Abies grandis Grand Fir, Giant Fir Western North America
Ailanthus altissima Tree of heaven China, Taiwan
Calocedrus decurrens California incense cedar Western North America
Cercidiphyllum japonicum Katsura China, Japan
Gunnera manicata Gunnera manicata South Brasilia
Magnolia kobus Kobushi Magnolia Japan
Nothofagus obliqua (the largest specimen in Germany)[11] Roble beech Chile, Argentina
Parrotia persica Persian ironwood Northern Iran
Pinus ayacahuite (the largest specimen in Germany)[12] Mexican White Pine Mexico, Central America
Sequoia sempervirens Coast redwood Western North America
Sequoiadendron giganteum Giant sequoia California
Thuja plicata Western redcedar British Columbia
Tsuga sieboldii Southern Japanese Hemlock Japan
Wollemia nobilis Wollemia Australia
Zanthoxylum simulans Japanese pepper Japan
Ernst J. Martin (1900–1967), founder of the farm
Illa Martin (1900–1988), co-founder of the farm


  • Ernst J. Martin: Mammutbäume in der deutschen Forstwirtschaft? In: Die Umschau in Wissenschaft und Technik. Frankfurt 1954, ISSN 0041-6347
  • Ernst J. Martin: Sequoia – eine gehölzkundliche Betrachtung. In: Holz-Zentralblatt No. 83. Stuttgart 1955, ISSN 0018-3792
  • Ernst J. Martin: Die Sequoien und ihre Anzucht. In: Jahrbuch der Deutschen Dendrologischen Gesellschaft. No. 60. 1957/1958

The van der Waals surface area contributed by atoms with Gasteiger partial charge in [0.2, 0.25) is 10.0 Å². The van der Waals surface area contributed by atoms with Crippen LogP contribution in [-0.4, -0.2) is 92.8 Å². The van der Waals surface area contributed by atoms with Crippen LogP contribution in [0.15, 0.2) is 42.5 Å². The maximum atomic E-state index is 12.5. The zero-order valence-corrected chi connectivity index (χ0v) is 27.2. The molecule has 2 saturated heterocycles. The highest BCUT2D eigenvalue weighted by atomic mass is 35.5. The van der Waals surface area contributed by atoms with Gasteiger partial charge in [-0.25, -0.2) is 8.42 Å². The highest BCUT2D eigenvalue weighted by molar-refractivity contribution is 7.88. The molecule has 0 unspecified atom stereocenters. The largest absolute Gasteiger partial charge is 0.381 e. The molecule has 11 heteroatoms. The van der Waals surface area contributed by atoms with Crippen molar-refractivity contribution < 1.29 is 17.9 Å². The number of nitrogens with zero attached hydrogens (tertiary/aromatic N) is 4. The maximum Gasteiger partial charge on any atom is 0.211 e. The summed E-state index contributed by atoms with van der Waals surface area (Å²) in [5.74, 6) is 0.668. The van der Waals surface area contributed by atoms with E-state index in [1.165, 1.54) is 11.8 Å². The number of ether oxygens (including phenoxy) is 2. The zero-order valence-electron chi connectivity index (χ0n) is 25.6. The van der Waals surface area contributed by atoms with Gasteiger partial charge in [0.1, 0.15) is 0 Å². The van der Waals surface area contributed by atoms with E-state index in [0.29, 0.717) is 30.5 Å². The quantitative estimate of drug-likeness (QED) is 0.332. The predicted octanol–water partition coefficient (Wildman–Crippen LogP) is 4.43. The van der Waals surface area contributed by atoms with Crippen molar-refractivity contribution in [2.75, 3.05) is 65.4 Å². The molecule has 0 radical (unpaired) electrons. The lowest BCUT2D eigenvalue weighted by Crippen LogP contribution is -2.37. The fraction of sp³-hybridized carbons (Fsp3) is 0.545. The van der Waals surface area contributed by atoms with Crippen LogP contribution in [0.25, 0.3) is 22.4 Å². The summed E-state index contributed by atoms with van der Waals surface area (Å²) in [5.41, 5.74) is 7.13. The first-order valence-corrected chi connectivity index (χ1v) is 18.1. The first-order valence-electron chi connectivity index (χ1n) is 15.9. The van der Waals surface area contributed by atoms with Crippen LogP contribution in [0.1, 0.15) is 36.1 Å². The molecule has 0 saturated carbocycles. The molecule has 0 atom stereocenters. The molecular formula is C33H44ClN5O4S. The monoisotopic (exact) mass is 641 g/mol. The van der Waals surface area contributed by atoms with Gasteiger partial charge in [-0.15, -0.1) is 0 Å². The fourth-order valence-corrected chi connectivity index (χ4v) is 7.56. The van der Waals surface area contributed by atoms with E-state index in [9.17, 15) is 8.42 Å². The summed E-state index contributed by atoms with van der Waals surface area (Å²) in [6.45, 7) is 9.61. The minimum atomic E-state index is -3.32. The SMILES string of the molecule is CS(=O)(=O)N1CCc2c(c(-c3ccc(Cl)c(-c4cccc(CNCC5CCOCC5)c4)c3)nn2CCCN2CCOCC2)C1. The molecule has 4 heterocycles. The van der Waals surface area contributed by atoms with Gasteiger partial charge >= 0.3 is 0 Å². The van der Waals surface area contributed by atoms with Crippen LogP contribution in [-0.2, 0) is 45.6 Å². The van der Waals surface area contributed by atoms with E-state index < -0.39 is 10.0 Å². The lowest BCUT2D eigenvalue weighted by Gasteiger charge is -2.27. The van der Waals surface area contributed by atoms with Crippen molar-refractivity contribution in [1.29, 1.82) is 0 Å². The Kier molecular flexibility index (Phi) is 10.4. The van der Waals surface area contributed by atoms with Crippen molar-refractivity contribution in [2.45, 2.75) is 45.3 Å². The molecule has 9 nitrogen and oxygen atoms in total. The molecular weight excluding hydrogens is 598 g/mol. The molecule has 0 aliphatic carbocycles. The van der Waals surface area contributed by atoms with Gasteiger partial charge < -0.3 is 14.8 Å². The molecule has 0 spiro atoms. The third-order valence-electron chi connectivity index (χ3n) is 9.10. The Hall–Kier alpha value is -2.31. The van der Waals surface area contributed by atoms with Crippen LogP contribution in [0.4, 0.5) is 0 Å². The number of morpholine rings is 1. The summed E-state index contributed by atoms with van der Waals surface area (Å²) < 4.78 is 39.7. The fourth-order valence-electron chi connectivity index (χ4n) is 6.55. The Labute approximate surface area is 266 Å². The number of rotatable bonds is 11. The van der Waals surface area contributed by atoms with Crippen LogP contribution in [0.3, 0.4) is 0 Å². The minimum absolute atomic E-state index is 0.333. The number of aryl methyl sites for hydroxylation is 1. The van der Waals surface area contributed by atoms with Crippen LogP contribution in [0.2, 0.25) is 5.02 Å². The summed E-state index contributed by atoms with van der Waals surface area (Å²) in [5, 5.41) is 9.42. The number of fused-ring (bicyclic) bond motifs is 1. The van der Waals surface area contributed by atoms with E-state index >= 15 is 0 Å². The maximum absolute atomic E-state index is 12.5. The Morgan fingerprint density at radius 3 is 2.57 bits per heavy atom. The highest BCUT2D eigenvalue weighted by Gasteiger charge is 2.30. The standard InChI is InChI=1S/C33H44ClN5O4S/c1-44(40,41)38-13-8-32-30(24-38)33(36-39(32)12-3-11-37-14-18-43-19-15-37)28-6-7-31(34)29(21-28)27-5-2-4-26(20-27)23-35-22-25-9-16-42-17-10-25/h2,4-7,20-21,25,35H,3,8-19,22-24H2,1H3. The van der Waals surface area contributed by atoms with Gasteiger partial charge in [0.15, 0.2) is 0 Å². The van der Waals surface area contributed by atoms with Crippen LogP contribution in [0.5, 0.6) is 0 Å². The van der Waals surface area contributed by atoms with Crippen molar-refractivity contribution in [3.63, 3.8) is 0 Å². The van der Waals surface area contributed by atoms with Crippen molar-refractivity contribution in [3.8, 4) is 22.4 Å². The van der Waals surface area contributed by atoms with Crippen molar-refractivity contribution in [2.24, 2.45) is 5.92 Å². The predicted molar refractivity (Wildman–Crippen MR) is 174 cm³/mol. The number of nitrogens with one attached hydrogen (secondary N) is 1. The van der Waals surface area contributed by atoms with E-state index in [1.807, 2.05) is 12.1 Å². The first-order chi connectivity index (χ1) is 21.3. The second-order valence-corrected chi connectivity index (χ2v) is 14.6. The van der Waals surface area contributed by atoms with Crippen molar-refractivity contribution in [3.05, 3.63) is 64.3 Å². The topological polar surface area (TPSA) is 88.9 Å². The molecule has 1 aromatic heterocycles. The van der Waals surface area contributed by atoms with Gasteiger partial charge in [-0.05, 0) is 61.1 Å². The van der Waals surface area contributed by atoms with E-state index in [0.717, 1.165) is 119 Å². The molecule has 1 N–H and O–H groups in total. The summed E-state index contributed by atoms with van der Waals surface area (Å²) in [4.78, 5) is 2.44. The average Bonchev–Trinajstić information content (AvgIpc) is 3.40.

• Herbert Hubatsch: Von der Sequoiafarm zur Biologischen Station. In: Heimatbuch des Kreises Kempen-Krefeld, Kempen 1973
  • Helge Breloer: Zur Erinnerung an die Sequoia-Farm in Kaldenkirchen. In: Baum-Zeitung. No. 1/1998, ISSN 0341-3624
  • Ado Lappen: Die Sequoiafarm in Nettetal-Kaldenkirchen. In: Beiträge zur Gehölzkunde 2011. Hemmingen 2011, ISBN 978-3-9804283-4-7


  1. ^ Herbert Hubatsch: Ernst Martin. In: Der Niederrhein. Krefeld. No. 3, 1967
  2. ^ Arthur Lange: Wissenschaft als Steckenpferd. Laienforscher – ihre Leistungen und ihre Wissenschaft. Holsten. Hamburg 1967
  3. ^ Ernst J. Martin: Mammutbäume in der deutschen Forstwirtschaft? In: „Die Umschau in Wissenschaft und Technik“. Frankfurt 1954. ISSN 0041-6347
  4. ^ Hans Huth: Sequoias in Germany. In: Journal of Forest History, Vol. 3, July 1976. Durham (USA), ISSN 0094-5080
  5. ^ Illa Martin: Die Wiedereinführung des Mammutbaumes (Sequoiadendron giganteum) in die deutsche Forstwirtschaft. In: Mitteilungen der Deutschen Dendrologischen Gesellschaft. Vol. 75, pp. 57–75. Ulmer. Stuttgart 1984. ISBN 3-8001-8308-0
  6. ^ Illa Martin: Der Küstenmammutbaum (Sequoia sempervirens) und seine Anzucht in Deutschland. In: Mitteilungen der Deutschen Dendrologischen Gesellschaft. Vol. 77, pp. 57–104. Ulmer. Stuttgart 1987. ISBN 3-8001-8310-2
  7. ^ Illa Martin: Anzucht und Anbau von Nothofagus in Deutschland. In: Mitteilungen der Deutschen Dendrologischen Gesellschaft. Vol. 70, pp. 147–166. Ulmer. Stuttgart 1978. ISBN 3-8001-8302-1
  8. ^ Herbert Hubatsch: Von der Sequoiafarm zur Biologischen Station. In: Heimatbuch des Kreises Kempen-Krefeld, Kempen 1973
  9. ^ Manfred Krause: Mammutbaumfarm am Niederrhein wird zum Eldorado für Wissenschaftler der Essener Uni. In: WAZ vom 30. Juli 1988
  10. ^ "Ein einzigartiges Arboretum am Niederrhein. - Sequoiafarm Kaldenkirchen".
  11. ^ Schirnig, Dr. Heinz. "Deutschland L-Q".
  12. ^ Schirnig, Dr. Heinz. "Deutschland L-Q".

External links[edit]

Coordinates: 51°18′32″N 6°10′20″E / 51.30889°N 6.17222°E / 51.30889; 6.17222